Second extract from first chapter of this thriller. Set in the 1960s
| The House Near Fallowfield
extract from Chapter One.
Novel set in the 1960s
The knock on the door woke her up. She had not drawn her mother's curtains over the bay windows and although the room was in darkness anyone looking in would be able to see light from the fire and the flickering TV. She got up, turned on the light, went out into the freezing hall to answer the door.
‘Good evening. I saw there was someone home and thought I might introduce myself and see if you needed anything. I'm your next door neighbour. You must be Frances Cooper. But I think we've already met. In the pub, on Friday. You remember? I thought you were American because of your cigarettes. My name's Albert.’
She would hardly have recognized him. He was considerably taller than he had seemed earlier when sitting in the pub, with fair hair, cut in a classic short, back and sides hairstyle. He had a kindly, handsome face and she immediately warmed to him.
She smiled when she spoke to him;
‘I used to live here. Before I went to America. I don't remember you. What happened to Mrs. Davis and Uncle Willy? They used to live next door.’
‘Oh, she passed away and the old fellow went into a home. About two years ago. That's when I moved in. So. Do you need anything?’
‘Would you like a cup of tea? Come into the lounge. It's cold out here.’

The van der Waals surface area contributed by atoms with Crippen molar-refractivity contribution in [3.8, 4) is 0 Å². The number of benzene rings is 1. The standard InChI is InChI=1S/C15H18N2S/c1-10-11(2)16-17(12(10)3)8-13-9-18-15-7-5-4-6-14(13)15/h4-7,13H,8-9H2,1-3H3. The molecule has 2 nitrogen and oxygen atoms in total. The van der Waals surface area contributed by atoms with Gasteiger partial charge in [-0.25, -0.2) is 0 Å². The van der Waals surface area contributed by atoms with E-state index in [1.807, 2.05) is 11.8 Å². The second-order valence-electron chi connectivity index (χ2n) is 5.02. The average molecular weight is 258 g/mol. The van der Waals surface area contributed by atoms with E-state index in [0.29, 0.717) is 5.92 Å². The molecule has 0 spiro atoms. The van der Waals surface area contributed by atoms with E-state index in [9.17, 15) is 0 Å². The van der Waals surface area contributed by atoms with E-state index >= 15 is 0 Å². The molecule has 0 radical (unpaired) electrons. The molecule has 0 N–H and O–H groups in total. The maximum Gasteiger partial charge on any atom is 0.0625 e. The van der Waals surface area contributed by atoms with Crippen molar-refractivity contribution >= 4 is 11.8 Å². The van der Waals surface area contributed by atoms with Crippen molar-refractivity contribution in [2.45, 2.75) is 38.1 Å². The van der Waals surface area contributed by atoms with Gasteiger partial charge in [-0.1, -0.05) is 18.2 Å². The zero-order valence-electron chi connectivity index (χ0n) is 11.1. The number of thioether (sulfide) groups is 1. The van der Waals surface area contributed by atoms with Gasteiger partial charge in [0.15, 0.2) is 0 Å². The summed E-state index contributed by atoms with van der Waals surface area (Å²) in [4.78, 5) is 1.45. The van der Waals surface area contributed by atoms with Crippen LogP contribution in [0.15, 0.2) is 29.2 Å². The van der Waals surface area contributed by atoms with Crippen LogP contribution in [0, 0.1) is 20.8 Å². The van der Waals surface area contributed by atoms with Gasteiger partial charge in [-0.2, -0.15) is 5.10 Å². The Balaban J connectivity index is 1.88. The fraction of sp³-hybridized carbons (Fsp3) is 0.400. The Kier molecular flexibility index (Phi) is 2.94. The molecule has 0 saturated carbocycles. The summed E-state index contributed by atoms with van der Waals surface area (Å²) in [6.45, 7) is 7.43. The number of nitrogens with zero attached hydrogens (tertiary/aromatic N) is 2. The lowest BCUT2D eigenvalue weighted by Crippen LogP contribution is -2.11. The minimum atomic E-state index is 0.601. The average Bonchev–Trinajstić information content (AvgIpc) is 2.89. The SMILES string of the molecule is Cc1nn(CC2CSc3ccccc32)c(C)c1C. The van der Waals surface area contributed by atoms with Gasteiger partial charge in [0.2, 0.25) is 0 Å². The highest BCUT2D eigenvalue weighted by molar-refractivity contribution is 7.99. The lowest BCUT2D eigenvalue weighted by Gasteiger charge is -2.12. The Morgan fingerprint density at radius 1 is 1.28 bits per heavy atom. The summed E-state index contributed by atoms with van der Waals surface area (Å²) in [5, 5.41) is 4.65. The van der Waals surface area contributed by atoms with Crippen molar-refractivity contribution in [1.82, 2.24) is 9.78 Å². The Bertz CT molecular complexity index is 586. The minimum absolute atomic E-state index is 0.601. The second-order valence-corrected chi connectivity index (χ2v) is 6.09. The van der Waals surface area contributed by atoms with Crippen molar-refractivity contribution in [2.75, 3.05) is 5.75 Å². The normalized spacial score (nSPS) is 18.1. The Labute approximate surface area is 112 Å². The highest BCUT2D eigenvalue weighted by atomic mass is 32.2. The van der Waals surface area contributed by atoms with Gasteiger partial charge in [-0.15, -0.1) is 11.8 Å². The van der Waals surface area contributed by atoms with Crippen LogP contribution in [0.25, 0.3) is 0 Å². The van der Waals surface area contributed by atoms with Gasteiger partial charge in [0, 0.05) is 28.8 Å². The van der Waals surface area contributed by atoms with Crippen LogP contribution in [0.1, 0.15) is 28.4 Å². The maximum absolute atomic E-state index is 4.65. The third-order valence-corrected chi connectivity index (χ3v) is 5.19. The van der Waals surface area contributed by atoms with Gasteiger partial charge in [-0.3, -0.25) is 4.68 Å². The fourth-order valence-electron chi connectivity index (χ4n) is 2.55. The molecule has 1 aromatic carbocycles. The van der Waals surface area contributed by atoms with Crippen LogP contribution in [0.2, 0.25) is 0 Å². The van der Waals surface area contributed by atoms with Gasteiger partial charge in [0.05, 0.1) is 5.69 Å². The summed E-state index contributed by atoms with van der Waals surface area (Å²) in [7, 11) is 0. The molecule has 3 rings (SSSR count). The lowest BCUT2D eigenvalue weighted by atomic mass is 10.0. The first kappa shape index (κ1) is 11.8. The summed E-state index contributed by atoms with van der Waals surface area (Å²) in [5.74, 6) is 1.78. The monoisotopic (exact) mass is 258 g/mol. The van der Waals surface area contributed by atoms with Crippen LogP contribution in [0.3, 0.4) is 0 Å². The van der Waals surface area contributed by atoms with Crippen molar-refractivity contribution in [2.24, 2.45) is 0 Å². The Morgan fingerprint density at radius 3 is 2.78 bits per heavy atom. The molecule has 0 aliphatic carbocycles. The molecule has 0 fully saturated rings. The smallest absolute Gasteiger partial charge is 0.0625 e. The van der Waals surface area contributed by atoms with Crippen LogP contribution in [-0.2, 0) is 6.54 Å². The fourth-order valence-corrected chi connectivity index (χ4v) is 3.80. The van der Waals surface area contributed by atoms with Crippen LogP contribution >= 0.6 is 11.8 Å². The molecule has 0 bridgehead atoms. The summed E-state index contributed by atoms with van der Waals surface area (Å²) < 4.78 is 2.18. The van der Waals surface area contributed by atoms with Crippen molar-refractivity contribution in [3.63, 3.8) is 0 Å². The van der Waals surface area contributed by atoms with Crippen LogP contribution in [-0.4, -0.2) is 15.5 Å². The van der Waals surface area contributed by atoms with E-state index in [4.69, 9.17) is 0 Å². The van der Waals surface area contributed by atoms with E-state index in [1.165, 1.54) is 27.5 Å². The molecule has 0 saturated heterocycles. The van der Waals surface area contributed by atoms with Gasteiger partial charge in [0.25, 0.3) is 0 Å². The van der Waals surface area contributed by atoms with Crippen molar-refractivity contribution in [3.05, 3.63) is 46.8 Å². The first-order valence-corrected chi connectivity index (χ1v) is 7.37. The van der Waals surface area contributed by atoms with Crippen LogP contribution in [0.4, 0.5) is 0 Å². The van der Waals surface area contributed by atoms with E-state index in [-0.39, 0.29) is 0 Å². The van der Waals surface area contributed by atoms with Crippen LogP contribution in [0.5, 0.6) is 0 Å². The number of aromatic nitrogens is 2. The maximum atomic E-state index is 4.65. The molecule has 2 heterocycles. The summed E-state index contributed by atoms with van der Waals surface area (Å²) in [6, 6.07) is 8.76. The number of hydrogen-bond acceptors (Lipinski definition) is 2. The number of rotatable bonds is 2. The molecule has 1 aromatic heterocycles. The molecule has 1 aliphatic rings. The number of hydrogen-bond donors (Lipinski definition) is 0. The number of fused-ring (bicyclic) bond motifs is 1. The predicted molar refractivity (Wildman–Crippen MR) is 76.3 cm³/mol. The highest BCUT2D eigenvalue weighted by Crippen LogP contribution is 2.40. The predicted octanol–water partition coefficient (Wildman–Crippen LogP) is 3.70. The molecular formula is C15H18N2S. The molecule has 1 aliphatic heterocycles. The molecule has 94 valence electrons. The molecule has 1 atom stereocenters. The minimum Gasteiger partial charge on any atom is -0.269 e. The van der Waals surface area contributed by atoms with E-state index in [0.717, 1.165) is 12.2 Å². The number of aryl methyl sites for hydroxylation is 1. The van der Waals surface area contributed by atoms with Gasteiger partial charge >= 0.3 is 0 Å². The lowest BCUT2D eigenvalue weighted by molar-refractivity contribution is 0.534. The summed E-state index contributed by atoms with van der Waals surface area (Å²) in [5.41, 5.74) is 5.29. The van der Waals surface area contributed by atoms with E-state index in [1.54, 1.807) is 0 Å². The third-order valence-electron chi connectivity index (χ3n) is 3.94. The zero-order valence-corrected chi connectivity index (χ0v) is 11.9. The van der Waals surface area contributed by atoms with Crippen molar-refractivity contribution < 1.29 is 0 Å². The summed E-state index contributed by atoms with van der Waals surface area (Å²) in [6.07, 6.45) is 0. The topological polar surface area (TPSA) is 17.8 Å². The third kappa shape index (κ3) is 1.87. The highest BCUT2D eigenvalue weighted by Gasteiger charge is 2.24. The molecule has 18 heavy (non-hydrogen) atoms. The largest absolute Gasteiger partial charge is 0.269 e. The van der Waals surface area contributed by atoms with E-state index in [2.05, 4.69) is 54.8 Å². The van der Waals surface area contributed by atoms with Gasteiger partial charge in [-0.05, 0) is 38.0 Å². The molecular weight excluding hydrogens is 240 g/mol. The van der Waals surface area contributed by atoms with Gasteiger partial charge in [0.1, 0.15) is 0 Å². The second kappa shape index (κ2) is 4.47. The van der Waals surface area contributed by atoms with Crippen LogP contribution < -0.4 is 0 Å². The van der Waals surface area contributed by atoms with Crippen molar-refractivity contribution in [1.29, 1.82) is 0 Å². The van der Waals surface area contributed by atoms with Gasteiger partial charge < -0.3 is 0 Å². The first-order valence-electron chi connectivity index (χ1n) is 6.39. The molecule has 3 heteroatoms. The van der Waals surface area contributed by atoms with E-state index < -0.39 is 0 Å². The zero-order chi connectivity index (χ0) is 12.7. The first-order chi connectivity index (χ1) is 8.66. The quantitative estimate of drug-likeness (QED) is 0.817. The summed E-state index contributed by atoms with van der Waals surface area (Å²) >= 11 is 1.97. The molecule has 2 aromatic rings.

The two armchairs were positioned at either side of the fire. Immediately, in front of the grate, was a hearth rug and then the sofa with a small coffee table. He sat down in one of the armchairs. She brought in the tea service and some digestive biscuits she had found, on a small tray.
She sat down in the other chair and poured the tea.
‘My husband was from Iowa. We met when I was at university. We married and lived there, for three years. Until he died. Then my parents had this accident. And I decided to come home. I went to the funeral yesterday. And here I am. Freezing in this house. I didn't remember how cold it got.’
‘Nice and warm in America?’
‘Not in Iowa. It's much colder in winter. But the houses all have central heating. It's only cold if you go outside. In England you can go out for long walks in the country in December. Back there it's all snow and ice. I went out to Fallowfield this morning across the river.’
‘Well you didn't walk long you came back in a taxi.’
He paused, realising that the remark had been a mistake. She glanced up at him first with suspicion and then reproachfully.
‘I forgot for a moment what it’s like to live on this road. My mother sometimes described it as a goldfish bowl.’
‘I'm sorry I shouldn't've said that.’
‘It's OK. I came back in a taxi because I was frightened and didn't want to walk back by myself.’
She recounted her little adventure.
‘Quite the Dick Barton, aren't you?’
‘Who?’ she asked.
‘Dick Barton, the detective, on the radio.’
‘I wouldn't remember. But I had to find out.’
‘And you did very well. Why do you think he was following you?’
‘Don't know. But something else has been puzzling me.’
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